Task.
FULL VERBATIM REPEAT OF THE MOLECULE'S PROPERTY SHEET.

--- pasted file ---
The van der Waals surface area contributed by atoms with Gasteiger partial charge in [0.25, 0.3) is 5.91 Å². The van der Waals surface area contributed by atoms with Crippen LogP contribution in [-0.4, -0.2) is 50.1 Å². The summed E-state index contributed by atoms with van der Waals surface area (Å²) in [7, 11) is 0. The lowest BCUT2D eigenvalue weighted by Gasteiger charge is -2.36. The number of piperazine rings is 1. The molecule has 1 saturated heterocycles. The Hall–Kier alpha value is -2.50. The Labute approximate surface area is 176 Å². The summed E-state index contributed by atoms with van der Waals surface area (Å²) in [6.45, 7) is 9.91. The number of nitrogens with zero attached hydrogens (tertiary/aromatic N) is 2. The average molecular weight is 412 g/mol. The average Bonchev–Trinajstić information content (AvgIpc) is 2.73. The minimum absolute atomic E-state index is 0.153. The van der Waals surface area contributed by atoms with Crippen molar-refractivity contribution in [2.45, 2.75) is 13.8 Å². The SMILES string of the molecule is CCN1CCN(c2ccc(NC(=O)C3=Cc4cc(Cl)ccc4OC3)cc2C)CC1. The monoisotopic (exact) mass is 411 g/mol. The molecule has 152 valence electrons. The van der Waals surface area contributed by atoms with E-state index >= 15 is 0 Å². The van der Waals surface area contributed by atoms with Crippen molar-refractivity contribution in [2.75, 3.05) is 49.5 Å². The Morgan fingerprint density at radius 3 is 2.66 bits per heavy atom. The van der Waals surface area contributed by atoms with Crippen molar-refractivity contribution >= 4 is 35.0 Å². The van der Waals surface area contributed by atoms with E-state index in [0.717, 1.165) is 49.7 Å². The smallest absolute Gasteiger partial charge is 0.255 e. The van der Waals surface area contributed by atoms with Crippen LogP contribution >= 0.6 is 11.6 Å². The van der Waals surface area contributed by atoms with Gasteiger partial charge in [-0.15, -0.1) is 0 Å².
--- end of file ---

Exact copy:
The van der Waals surface area contributed by atoms with Gasteiger partial charge in [0.25, 0.3) is 5.91 Å². The van der Waals surface area contributed by atoms with Crippen LogP contribution in [-0.4, -0.2) is 50.1 Å². The summed E-state index contributed by atoms with van der Waals surface area (Å²) in [7, 11) is 0. The lowest BCUT2D eigenvalue weighted by Gasteiger charge is -2.36. The number of piperazine rings is 1. The molecule has 1 saturated heterocycles. The Hall–Kier alpha value is -2.50. The Labute approximate surface area is 176 Å². The summed E-state index contributed by atoms with van der Waals surface area (Å²) in [6.45, 7) is 9.91. The number of nitrogens with zero attached hydrogens (tertiary/aromatic N) is 2. The average molecular weight is 412 g/mol. The average Bonchev–Trinajstić information content (AvgIpc) is 2.73. The minimum absolute atomic E-state index is 0.153. The van der Waals surface area contributed by atoms with Crippen molar-refractivity contribution in [2.45, 2.75) is 13.8 Å². The SMILES string of the molecule is CCN1CCN(c2ccc(NC(=O)C3=Cc4cc(Cl)ccc4OC3)cc2C)CC1. The monoisotopic (exact) mass is 411 g/mol. The molecule has 152 valence electrons. The van der Waals surface area contributed by atoms with E-state index >= 15 is 0 Å². The van der Waals surface area contributed by atoms with Crippen molar-refractivity contribution in [2.75, 3.05) is 49.5 Å². The Morgan fingerprint density at radius 3 is 2.66 bits per heavy atom. The van der Waals surface area contributed by atoms with Crippen molar-refractivity contribution >= 4 is 35.0 Å². The van der Waals surface area contributed by atoms with E-state index in [0.717, 1.165) is 49.7 Å². The smallest absolute Gasteiger partial charge is 0.255 e. The van der Waals surface area contributed by atoms with Crippen LogP contribution >= 0.6 is 11.6 Å². The van der Waals surface area contributed by atoms with Gasteiger partial charge in [-0.15, -0.1) is 0 Å².